The House meets in the afternoon to pass legislation aimed at aiding Ukraine, more than a month after Russian troops seized government buildings in Crimea, and nearly two weeks after Russia annexed the Crimean peninsula.

The House will pass two bills on Ukraine today.

The first is the Senate-passed H.R. 4152, which broadly reflects the House-Senate compromise on how to help Ukraine. The bill allows for loan guarantees for Ukraine, spends millions to promote democracy and security in Ukraine, and sanctions Russian officials.

The House and Senate bills were not identical, and when Congress decided to go with the Senate bill, that left out language on pro-democracy broadcasting in the House bill.

To remedy that, the both chambers agreed to pass a separate bill on broadcasting, S. 2183. The Senate passed that bill last week, and the House will approve it today.

Each of these are suspension bills, which means they'll need a two-thirds majority for passage, a hurdle they will both clear easily.

Several other suspension bills are also up in the House today, including one aimed at refocusing the National Oceanic and Atmospheric Administration's efforts on weather prediction.

The Weather Forecasting Improvement Act, H.R. 2413, was originally a Republican bill aimed at ending climate change research. But it was made more acceptable to Democrats in committee, by ensuring funds for climate change research were not stripped.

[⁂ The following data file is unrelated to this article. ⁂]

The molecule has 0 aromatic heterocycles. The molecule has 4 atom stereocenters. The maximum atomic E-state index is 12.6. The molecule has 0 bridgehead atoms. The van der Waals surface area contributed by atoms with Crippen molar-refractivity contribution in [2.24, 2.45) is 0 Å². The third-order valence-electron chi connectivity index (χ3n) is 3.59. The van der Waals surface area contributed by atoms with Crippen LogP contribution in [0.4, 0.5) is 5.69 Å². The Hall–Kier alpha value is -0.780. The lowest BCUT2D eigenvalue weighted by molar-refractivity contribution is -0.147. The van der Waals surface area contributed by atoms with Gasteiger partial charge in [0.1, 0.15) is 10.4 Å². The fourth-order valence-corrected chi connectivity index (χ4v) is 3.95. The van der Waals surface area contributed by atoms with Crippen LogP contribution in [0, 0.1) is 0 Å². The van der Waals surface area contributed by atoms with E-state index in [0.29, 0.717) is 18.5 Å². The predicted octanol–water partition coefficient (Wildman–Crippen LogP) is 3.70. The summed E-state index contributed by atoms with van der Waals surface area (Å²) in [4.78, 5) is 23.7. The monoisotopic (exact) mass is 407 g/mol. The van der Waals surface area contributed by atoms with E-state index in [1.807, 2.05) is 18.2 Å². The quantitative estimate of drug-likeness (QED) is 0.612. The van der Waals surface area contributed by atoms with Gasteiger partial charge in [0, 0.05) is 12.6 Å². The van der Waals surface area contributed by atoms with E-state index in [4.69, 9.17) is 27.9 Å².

Other suspension bills up today are:

— H.R. 4005, the Coast Guard and Maritime Transportation Act, authorizing appropriations for the Coast Guard in 2015 and 2016.

— H.Con.Res. 92, allowing the Capitol Grounds to be used for the National Peace Officers Memorial Service.

— H.Con.Res. 88, allowing the Capitol Grounds to be used for the Greater Washington Soap Box Derby.

— S. 1557, the Children's Hospital GME Support Reauthorization Act, which reauthorizes medical education programs at children's hospitals.

The Senate starts at 10 a.m., and is likely to spend the day in debate while senators wait out the clock before voting on an extension of unemployment benefits.

The Senate took a procedural step toward final passage of the bill, H.R. 3979, but that vote may come Wednesday unless there's a bipartisan agreement to move more quickly.